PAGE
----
Did Ottawa pay too much for the Kinder Morgan pipeline project?

3:17pm


Image Credit CFJC Today

The pipeline has suffered delays due to opposition from indigenous communities and environmental groups.

In addition to the initial costs of paying to nationalize a massive energy enterprise, Canada's CBC reports that the government could be obliged to spend billions more to finish the expansion.

By buying the pipeline outright, the Trudeau government has gone all in on this project.

Berman said the Liberal government "made a very big mistake" by backing Kinder Morgan's project and alienating voters to create "a ideal storm" that would prompt people to take action.

The remaining 536 submitted permit applications are being reviewed. If no new buyer is reached by July 22, Kinder Morgan will present the $4.5 billion offer from Canada to its shareholders for a vote before the end of July.

For now, the Canadian government will offer federal loan guarantees to ensure construction of the expansion continues through the 2018 season as part of the deal with the company, a unit of Houston-based Kinder Morgan Inc.

The federal decision to buy the pipeline could prompt further legal challenges by Indigenous Peoples, said Prof. Because of pipeline bottlenecks and growth in output, the crude oil transported from northern Alberta has been selling at a substantial discount.

"My expectation is that the outrage is going to grow and we're not just going it see it here in British Columbia but we're going to see it nationally and internationally", she said, adding social media makes it possible for activists to connect in ways that didn't exist at the height of anti-logging protests in 1993.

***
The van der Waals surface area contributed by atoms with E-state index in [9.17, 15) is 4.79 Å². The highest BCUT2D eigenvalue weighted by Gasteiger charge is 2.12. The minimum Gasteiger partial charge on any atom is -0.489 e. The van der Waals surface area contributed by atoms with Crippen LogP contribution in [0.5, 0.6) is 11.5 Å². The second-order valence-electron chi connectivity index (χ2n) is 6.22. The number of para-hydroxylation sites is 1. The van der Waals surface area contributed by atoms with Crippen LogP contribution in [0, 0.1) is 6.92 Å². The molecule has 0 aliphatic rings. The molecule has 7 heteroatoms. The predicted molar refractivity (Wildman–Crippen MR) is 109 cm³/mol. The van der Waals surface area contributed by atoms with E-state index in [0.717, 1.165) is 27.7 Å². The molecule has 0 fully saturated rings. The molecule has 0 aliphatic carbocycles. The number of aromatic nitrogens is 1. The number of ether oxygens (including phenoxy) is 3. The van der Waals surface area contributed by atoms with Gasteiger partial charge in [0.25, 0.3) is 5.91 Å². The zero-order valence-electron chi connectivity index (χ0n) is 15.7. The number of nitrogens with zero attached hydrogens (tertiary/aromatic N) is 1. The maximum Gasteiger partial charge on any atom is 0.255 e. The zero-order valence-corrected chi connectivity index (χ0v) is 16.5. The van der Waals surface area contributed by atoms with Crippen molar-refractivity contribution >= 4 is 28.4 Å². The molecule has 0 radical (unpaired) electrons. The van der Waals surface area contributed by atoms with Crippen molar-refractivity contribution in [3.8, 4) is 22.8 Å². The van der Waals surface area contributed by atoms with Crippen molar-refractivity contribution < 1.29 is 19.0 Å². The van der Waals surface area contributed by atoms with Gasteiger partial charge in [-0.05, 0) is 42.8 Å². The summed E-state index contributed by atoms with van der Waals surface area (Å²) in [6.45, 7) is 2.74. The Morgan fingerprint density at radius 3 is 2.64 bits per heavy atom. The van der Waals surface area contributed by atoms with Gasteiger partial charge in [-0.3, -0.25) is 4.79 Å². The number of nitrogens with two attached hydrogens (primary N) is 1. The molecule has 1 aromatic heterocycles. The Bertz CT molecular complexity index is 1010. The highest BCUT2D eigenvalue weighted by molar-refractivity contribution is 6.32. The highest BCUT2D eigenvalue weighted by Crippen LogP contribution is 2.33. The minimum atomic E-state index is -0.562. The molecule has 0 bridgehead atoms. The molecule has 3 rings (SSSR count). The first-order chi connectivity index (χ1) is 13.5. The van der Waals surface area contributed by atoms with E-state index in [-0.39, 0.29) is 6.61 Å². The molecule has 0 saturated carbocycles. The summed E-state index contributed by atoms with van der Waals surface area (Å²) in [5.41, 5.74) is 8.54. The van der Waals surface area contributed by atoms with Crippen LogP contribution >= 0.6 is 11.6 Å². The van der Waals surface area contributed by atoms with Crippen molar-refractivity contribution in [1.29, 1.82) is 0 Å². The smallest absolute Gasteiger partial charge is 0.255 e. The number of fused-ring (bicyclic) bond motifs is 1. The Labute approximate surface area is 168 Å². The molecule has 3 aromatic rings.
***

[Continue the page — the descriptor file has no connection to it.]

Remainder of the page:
Pipeline proponents are jubilant, among them Alberta Premier Rachel Notley, who said in Edmonton there is now more certainty around the project than ever before.

"To me, that raises a question about how policy decisions made now, about pipelines and other infrastructure, how they mesh with this idea that we must now start planning for a future ... which is a non-fossil fuel future", Kinley said.

VICTORIA-Premier John Horgan says he will continue the fight to protect British Columbia's coast from the consequences of an oil spill regardless of who owns the Trans Mountain pipeline.

Political experts said relations between B.C. and the federal government and neighbouring Alberta are strained over the ongoing pipeline dispute, but Trudeau's Liberals have the most to lose with the pipeline purchase.

"It's fully subscribed by shippers, it goes to tidewater.it would be a good asset and you could sell that at a good price once you've got it done", he said.

The Alberta government responded with a short-lived ban on the import of B.C. wines, and the passing of Bill 12, legislation that would allow the Alberta government to "turn off the taps" for oil imports to B.C.

"Trudeau is gambling billions of Canadian taxpayer dollars on an oil project that will never be built", Mike Hudema, a climate and energy Campaigner at Greenpeace Canada, declared in a statement on Tuesday.

Finally, Trans Mountain is a test of Ottawa's ability to see through any big resource project.

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